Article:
I love our dogs! We have three fabulous rescue mutts: Blackie, a 60 pound Black Lab mix, Zoey, a 40 pound Border Collie mix, and Oliver, a 15 pound Havanese mix. To keep their coats shiny and smelling fresh they all need regular baths (much to their dismay). I have been making soap for my family in an attempt to cut down on the chemicals in our house, so cutting the chemicals out of my furry family’s life sounds like a good idea too.
Most commercial dog shampoos are almost exclusively made from chemicals and toxins. They might throw in a natural extract or two so their marketing team can tout it as a “natural” product, but don’t be fooled, those extracts are usually pretty low down on the ingredients list. Just to name a few of the nasty ingredients commonly found in shampoos:
Formaldehyde (attacks central nervous system)
Artificial Coloring (associated with many forms of cancer)
Isopropyl Alcohol (nerve toxin, heart & lung irritant)
Methlchloroisothiazolinone (known carcinogen)
Parabens (known endocrine disruptors)
Why should it matter, it’s not like you are feeding this to your dog, right? The skin is the body’s most absorbent organ and has a direct line to the bloodstream, so what you put on your (and your dog’s) skin matters!
The good news is making your own dog shampoo is insanely easy and more affordable than the fancy bottles at the pet store. This recipe makes enough for me to wash my three dogs (60 pound lab, 40 pound collie and 10 pound lap dog). If you have some leftover, put a lid tightly on the jar and store in a cool, dry place (preferably in the refrigerator). There are no preservatives in here, so use within 3-4 weeks (and you will probably have to stir or shake it up a bit)
Things you will need
3 cups water
2 sprigs fresh rosemary
1-3 teaspoons coconut oil
1/2 cup shaved castille or bastille soap (or 5 TBSP liquid castille soap)
4 drops lavender essential oil
Mason Jar & small strainer
*Put the water & rosemary sprigs in a small pot. Bring to a boil, then turn the heat to low, cover and simmer for 10 minutes. Rosemary has moisturizing qualities and is great for dogs with dry skin or with dander issues. The heat will help the rosemary release it’s oils into the water.
*Pour the water into the jar, straining the rosemary leaves out
*Add the coconut oil to the hot water. You can customize the recipe for your dog here. If you have a dog breed with short, naturally oily fur (like labs) add the 3 tsps of coconut oil, if you have a dog with longer, naturally dry fur (like collies) add the 1 tsp. My three dogs all have totally different fur types so I usually just go in the middle with 2 tsps. Strangely enough, oil cleans oil, so the greasier the dog the more oil you’ll want. If you add too much, don’t worry. It will naturally absorb into your dog’s skin eventually, but it might take a few hours.
*Add shaved or liquid castille/bastille soap to the hot water. What is castille soap? It is cold process soap made with just olive oil, water, & lye. Bastille soap is cold process soap made with at least 70% olive oil (can have another oil or two mixed in in small quantities). Olive Oil is extremely gentle and an excellent cleanser. You can use a bar of soap and grate off some shavings. Here I will shamelessly plug my Cape Coop Buttermilk Bay Baby Soap. It’s a super gentle & all natural bastille soap perfect for people with sensitive skin, babies and dogs. Alternatively, you can use liquid castille soap. A great natural castille soap is Dr Bronner’s. They have a mild baby formula that is unscented that would work well for dogs.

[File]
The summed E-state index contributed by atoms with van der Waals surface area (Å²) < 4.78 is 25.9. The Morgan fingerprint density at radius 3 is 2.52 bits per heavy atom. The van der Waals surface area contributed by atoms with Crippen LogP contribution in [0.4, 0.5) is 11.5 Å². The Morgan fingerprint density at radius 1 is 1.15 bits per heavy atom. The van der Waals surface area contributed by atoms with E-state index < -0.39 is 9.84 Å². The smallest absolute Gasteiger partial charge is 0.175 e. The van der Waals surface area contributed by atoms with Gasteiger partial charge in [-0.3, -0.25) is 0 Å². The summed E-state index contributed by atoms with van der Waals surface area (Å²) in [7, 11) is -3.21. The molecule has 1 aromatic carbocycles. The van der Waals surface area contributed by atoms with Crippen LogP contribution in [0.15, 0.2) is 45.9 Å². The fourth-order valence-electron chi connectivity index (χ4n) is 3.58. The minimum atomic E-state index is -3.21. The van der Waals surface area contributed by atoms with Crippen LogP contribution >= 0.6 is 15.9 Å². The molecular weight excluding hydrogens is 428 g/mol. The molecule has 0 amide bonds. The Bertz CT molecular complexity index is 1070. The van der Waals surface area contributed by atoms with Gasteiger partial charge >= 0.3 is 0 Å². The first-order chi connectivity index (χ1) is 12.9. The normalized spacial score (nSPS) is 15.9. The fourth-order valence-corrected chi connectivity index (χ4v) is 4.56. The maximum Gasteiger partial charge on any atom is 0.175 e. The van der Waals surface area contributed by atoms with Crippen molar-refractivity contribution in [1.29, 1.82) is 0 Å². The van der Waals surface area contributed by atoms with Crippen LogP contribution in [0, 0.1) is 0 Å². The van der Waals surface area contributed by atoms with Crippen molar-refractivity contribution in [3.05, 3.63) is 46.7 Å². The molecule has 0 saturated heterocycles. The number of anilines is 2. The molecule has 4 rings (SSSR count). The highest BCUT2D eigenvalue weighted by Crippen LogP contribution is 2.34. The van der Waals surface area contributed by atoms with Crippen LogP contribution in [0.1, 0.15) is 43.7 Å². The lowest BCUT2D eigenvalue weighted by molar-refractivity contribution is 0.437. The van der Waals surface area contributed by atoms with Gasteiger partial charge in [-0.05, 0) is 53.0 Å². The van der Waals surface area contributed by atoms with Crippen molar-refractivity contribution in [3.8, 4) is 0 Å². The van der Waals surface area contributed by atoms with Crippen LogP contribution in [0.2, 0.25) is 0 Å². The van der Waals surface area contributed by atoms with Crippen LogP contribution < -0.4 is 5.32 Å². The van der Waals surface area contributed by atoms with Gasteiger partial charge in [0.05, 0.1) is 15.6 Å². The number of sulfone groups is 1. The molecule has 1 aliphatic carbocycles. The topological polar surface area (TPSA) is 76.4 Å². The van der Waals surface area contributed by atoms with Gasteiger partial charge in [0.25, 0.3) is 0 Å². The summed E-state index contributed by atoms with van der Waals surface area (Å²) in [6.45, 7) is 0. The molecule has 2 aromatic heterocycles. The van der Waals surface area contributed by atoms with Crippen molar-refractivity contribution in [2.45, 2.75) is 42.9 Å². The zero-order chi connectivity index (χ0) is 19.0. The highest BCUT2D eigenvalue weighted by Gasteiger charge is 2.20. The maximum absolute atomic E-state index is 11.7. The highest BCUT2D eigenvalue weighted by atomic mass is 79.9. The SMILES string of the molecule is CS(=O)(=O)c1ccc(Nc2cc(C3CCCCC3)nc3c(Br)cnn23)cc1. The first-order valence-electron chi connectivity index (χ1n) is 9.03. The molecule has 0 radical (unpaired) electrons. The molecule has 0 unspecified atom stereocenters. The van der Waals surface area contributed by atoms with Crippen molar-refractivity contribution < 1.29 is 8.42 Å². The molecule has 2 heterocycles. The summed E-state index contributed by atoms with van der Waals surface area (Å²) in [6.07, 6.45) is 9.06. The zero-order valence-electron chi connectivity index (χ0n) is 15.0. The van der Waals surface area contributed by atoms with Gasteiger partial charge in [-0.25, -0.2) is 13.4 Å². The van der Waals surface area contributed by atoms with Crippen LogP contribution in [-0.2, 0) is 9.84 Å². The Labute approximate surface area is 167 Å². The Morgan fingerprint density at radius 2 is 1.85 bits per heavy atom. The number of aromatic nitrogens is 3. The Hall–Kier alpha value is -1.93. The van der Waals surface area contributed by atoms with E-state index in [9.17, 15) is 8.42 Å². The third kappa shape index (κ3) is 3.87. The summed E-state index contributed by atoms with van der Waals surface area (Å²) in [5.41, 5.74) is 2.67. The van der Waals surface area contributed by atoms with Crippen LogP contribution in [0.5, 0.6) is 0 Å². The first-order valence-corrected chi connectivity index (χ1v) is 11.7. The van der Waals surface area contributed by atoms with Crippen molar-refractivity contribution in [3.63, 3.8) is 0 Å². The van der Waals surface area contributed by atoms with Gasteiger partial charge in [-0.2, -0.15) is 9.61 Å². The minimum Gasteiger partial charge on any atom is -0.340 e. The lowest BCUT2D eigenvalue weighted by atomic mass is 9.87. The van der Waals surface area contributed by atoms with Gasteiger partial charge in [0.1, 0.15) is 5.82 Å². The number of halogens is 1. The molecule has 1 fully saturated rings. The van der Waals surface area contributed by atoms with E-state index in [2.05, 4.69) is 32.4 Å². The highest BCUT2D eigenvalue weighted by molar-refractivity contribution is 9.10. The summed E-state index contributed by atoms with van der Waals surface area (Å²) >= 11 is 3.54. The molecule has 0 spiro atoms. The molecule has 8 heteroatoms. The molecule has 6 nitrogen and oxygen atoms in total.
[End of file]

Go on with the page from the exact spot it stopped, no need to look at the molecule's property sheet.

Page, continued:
*Add 4 drops of lavender essential oil. Lavender is safe to use with dogs in small amounts and has a calming effect (which is great for dogs that are freaked out by baths). It also can repel fleas, which is always a welcome addition with animals.
*Stir the mixture until all the coconut oil & soap shavings have melted. Let it sit out and cool to room temperature. It will be a liquidy consistency
Washing the dog
Completely wet the dog. If your dog is extra smelly, you can dilute some white vinegar and do a quick vinegar rinse to neutralize odors.
Pour some of the shampoo along the dog’s back. Rub vigorously to get a good lather going, spread to all areas, massaging it into their fur. Be careful near your dog’s eyes!
Rinse clean, dry your dog off and give her a treat for being a good pup 🙂
For a spa like finish, dilute 2-3 drops of lavender or roman chamomile essential oil into 1 tablespoon Olive Oil. Rub the oil in your palm and massage the pads of your dog’s feet. The exposed pads will allow the calming, therapeutic oil to absorb readily into the blood stream.
Apply some more to your palm and give your dog a good rub down (they will love this part!). Be sure to avoid their eyes. Alternatively, you could use peppermint essential oil for it’s healing effects. Peppermint is good for increasing blood circulation, helping arthritis, dysplasia, and muscle strain.
When using essential oils with dogs, always be sure to heavily dilute them in a carrier oil (like olive oil). A dog’s sense of smell can be up to 100 times more sensitive than ours so if it smells strong to you, it’s way too strong for them. If you are going to be putting the oils anywhere your dog could lick them off, be sure you are using high quality oils. Essential oils should not be used with puppies under 10 weeks, very old, or pregnant dogs.
Now that I’m all clean, it’s time to get dirty again!!